16. James Dao: op-ed editor. He is part of the Times Opinion section and is participating in the Times' process to endorse presidential candidates but is not a permanent member of the board.
  3. The board meets at least twice each week.
  4. The board discusses significant questions in the news, informed by the members who are subject-matter experts in the topic as well as by an understanding of the positions the board has taken over the years. That's not to say the Times' editorial board doesn't break with presidence: "We try to keep in mind the big questions we’ve gotten wrong in the past — such as opposing women’s suffrage — to cultivate some humility and caution," Bennet notes.
  5. "In general," Bennet writes, the board "reaches its conclusions by consensus, though in matters where there is deep disagreement we sometimes have to call a vote."
  6. The board interviews all major presidential candidates to get their perspective before the board makes an endorsement.
Why You Should Care about the Editorial Board

The editorial board does more than endorse a candidate. The board will meet with outside experts who can provide insight on a topic relevant and significant to the Times community. Requesting a meeting can be a way to get your organization's perspective in front of the editorial board, with the hope -- there's no guarantee, of course -- that the next time the board writes about that issue, it may provide perspective it got from that meeting.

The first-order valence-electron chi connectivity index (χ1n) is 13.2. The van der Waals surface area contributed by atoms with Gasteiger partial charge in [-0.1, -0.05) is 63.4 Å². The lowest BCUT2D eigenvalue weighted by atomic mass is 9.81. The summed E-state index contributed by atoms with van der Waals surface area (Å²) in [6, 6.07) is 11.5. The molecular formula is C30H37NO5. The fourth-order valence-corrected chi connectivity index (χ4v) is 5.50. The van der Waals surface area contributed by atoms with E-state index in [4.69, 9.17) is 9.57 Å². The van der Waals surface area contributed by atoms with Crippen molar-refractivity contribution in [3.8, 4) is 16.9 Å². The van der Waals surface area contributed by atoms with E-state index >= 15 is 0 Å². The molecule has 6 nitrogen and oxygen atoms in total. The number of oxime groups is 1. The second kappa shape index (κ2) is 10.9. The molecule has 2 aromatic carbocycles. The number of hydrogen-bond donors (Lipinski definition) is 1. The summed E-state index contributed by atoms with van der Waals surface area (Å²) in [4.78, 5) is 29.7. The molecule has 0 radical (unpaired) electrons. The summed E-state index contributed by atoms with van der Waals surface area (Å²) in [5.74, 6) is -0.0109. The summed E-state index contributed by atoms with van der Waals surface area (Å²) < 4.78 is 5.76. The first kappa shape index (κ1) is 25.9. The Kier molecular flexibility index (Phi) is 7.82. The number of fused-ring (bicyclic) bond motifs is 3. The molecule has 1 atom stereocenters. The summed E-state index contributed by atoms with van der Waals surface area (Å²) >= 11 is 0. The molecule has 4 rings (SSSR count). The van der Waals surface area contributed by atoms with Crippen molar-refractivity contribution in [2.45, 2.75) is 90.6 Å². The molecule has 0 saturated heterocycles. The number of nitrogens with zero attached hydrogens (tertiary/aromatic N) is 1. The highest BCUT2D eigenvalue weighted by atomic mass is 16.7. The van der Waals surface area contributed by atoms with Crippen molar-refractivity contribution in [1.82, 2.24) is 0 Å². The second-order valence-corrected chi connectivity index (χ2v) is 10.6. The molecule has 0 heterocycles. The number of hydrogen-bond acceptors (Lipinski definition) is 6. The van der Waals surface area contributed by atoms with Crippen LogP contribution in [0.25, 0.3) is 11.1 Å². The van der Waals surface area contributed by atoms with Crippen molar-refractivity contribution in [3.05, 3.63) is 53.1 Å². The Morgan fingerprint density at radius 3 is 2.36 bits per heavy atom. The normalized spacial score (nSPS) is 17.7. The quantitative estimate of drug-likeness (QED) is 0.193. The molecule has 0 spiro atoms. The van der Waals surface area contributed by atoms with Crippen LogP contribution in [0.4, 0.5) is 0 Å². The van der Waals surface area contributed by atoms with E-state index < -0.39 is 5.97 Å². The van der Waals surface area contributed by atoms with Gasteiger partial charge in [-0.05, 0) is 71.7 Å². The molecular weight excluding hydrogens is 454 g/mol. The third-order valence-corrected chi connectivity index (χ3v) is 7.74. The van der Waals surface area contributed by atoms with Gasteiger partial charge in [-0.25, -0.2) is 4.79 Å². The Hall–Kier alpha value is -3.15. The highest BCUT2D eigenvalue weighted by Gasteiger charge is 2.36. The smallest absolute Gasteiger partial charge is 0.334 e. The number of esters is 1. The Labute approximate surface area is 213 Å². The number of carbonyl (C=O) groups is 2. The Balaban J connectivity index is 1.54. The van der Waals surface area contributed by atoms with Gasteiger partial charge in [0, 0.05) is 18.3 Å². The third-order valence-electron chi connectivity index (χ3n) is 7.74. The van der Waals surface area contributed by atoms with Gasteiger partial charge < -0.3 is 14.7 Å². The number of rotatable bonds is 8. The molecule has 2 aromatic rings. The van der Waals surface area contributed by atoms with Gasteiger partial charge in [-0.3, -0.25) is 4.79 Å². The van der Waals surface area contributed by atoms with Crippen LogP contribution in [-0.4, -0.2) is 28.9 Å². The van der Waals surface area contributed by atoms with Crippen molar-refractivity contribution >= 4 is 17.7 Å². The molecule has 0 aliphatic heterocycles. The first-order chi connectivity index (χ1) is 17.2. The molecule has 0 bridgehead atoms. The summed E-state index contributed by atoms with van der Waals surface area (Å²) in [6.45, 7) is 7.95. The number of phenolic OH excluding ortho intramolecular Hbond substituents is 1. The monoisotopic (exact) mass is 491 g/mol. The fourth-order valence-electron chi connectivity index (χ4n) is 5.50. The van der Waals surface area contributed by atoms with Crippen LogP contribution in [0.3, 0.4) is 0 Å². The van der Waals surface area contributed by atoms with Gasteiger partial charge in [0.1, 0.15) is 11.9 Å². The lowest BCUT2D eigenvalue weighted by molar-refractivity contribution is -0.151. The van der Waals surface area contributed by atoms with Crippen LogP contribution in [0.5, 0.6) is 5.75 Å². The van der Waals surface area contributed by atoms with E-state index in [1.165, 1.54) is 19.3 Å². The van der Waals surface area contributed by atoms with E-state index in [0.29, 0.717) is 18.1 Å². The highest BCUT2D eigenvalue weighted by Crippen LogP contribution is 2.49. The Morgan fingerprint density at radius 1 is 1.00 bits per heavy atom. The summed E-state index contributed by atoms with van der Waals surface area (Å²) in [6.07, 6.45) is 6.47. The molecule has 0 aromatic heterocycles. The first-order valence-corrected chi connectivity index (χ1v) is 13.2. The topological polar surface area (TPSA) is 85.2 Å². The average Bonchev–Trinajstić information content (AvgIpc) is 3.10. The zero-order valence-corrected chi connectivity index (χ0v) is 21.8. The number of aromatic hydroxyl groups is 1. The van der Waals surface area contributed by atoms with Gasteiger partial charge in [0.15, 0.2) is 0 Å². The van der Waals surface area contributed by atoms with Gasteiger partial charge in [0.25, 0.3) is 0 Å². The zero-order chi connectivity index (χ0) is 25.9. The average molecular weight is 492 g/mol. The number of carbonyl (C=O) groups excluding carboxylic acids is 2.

Please note: getting a meeting can be a real challenge. Each editorial board has a different process of handling meeting requests. Please note: You're not likely going to be able to meet with the entire board. You should focus on contacting the subject-matter board member covering your issue. 

One of the challenges is that it can be difficult to get to the right person at the paper to schedule a meeting. The above list of subject-matter journalists at the New York Times, is valid as of Jan. 2020 but the actual URL indicates the list is from 2018. It may not be accurate even by the end of 2020. Most papers do not list the editorial board members or may not have updated their membership page in a long time; for example, the Wall St. Journal lists "Who We Are" of the editorial board but that was last updated Jan. 1, 2000 -- 20 years ago, and while a number of people remain, many have moved on. Some editorial board members list their affiliation when they publish columns away from the editorial board, which does happen at the Wall St. Journal. By the way, the Journal does provide a more updated list of its editorial board but it does not necessarily list their subject matter expertise. 

Even if you have scheduled an editorial board meeting with the right person -- as we have done in the past -- you are not guaranteed that they will respond or include your organization's perspective the next time they opine on the topic. 

We have fond that the process of developing a compelling reason to meet with the editorial board can help when writing an op-ed article on the topic. Even if you can't meet with the board or with the appropriate board member, the exercise of framing your perspective can have a longer-term benefit by refining your thoughts and key messages.

Let us know if you have any questions about working with editorial boards.